Koforidua Polytechnic holds 10th Congregation
Ms Helen Adwoa Ntoso, Eastern Regional Minister, has noted that without proper planning, the conversion of polytechnics to universities could result in the creation of a labour force with unequal ratio.
“It is therefore necessary to draw a distinction between degrees offered at polytechnics and those offered at the universities,” said.
Ms Ntoso was speaking at the 10th Congregation of the Koforidua Polytechnic on Saturday.
The first batch of the Bachelor of Technology degree and the 10th batch of Higher National Diploma (HND) graduands numbering 955.
A total of 135 artisans comprising 98 females who were offered periodic training in entrepreneurship and business by the polytechnic also graduated.
Ms Ntoso indicated that while university degrees traditionally lean towards knowledge acquisition at bachelor’s level, “application of knowledge at master’s level and creation of knowledge at doctorate level, polytechnics are mainly vocationally oriented to prepare graduates to work”.
She said the focus of the polytechnics is towards development of fine skills which could allow graduates to perform specific tasks.
Ms Ntoso noted that it would be worthless for polytechnics to offer degrees which may not be recognised by other institutions.
“The intellectual skills should nevertheless be sufficiently comparable to those offered at the universities to enhance recognition.”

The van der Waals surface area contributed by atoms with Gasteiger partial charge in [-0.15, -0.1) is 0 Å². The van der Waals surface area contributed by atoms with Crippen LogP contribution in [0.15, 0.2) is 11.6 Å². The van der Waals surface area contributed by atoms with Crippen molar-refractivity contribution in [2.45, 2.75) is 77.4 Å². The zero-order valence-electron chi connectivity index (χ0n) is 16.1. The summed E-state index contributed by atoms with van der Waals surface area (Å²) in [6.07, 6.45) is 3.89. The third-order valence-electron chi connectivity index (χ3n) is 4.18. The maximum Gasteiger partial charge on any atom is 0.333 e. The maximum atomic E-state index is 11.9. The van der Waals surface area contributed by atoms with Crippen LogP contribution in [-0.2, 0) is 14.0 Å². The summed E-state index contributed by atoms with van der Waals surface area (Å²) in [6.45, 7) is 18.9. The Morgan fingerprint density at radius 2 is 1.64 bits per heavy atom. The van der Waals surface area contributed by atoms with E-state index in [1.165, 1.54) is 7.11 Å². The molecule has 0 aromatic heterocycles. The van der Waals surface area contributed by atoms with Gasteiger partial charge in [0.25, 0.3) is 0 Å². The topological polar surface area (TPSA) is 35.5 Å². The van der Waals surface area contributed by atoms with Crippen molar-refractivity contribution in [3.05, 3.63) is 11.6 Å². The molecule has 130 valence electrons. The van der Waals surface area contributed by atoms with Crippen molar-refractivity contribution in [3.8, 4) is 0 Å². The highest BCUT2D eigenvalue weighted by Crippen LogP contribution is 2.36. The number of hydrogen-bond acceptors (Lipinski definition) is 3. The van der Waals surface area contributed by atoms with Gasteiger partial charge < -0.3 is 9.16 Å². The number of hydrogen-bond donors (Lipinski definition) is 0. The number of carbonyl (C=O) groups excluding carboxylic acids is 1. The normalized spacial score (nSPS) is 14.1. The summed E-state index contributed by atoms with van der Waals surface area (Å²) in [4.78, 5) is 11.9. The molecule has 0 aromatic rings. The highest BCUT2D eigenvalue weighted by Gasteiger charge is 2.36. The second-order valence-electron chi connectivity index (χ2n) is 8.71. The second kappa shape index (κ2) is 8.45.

Ms Ntoso urged that polytechnic teachers should be carefully recruited and trained to take up the vision of competency-based training.
She indicated that the kind of qualifications required for one to qualify for teaching in the polytechnic should be more than obtaining second university degrees at the master’s level.
“Such group must appreciate the fact that they are under obligation to produce task-oriented graduates or such calibre of products that are different from the university products”.
Professor Reynolds Okai, Rector of the Polytechnic, announced that the institution which started with 45 students in the 1996/97 academic year now has a student population of 6,600 students.
He noted that starting with only two HND 16 years ago, the Polytechnic now offers six Bachelor of Technology Degree programmes in Automotive Engineering, Telecommunication Engineering, Renewable Energy Systems Engineering, Civil Engineering, Procurement Management and Accounting.
Professor Okai mentioned some challenges facing the Polytechnic as insufficient funds, lack of staff office space and residential facilities, inadequate library space and inadequate ICT facilities.
“Hostels on our campuses are woefully inadequate. More than two-thirds of students live in private buildings within the… communities”.
He therefore appealed to the Regional Minister for a special Ghana Education Trust Fund allocation to younger polytechnics to leapfrog development and to enable the institution to increase access to prospective students.
Nana Nkwantabisa III, Chairman of the Governing Council, appealed to students and staff to use dialogue in addressing their grievances instead of threats and intimidation.
“The Council will be swift and decisive in dealing with any person or group of persons, who through unacceptable manner, will attempt to disturb the peace of the Polytechnic,” he warned.
Miss Abigail Arthur was adjudged the best HND graduating student and was given GHC 500 cash.